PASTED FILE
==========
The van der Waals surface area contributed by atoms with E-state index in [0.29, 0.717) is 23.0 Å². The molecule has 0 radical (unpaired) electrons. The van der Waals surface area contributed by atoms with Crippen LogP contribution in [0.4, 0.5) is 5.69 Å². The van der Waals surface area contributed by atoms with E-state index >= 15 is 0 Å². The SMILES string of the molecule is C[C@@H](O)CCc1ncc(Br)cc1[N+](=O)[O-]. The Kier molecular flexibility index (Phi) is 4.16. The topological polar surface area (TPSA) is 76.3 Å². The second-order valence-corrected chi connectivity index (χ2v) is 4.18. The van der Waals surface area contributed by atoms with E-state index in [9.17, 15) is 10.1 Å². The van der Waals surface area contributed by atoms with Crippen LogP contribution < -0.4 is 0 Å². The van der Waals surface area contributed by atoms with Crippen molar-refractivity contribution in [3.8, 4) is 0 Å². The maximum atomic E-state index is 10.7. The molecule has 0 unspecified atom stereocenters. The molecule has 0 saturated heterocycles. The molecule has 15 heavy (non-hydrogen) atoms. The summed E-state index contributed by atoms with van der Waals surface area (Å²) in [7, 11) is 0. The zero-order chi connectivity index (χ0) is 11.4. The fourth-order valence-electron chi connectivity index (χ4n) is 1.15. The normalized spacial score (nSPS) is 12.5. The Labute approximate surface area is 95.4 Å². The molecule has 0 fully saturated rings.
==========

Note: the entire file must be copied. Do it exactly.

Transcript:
The van der Waals surface area contributed by atoms with E-state index in [0.29, 0.717) is 23.0 Å². The molecule has 0 radical (unpaired) electrons. The van der Waals surface area contributed by atoms with Crippen LogP contribution in [0.4, 0.5) is 5.69 Å². The van der Waals surface area contributed by atoms with E-state index >= 15 is 0 Å². The SMILES string of the molecule is C[C@@H](O)CCc1ncc(Br)cc1[N+](=O)[O-]. The Kier molecular flexibility index (Phi) is 4.16. The topological polar surface area (TPSA) is 76.3 Å². The second-order valence-corrected chi connectivity index (χ2v) is 4.18. The van der Waals surface area contributed by atoms with E-state index in [9.17, 15) is 10.1 Å². The van der Waals surface area contributed by atoms with Crippen LogP contribution < -0.4 is 0 Å². The van der Waals surface area contributed by atoms with Crippen molar-refractivity contribution in [3.8, 4) is 0 Å². The maximum atomic E-state index is 10.7. The molecule has 0 unspecified atom stereocenters. The molecule has 0 saturated heterocycles. The molecule has 15 heavy (non-hydrogen) atoms. The summed E-state index contributed by atoms with van der Waals surface area (Å²) in [7, 11) is 0. The zero-order chi connectivity index (χ0) is 11.4. The fourth-order valence-electron chi connectivity index (χ4n) is 1.15. The normalized spacial score (nSPS) is 12.5. The Labute approximate surface area is 95.4 Å². The molecule has 0 fully saturated rings.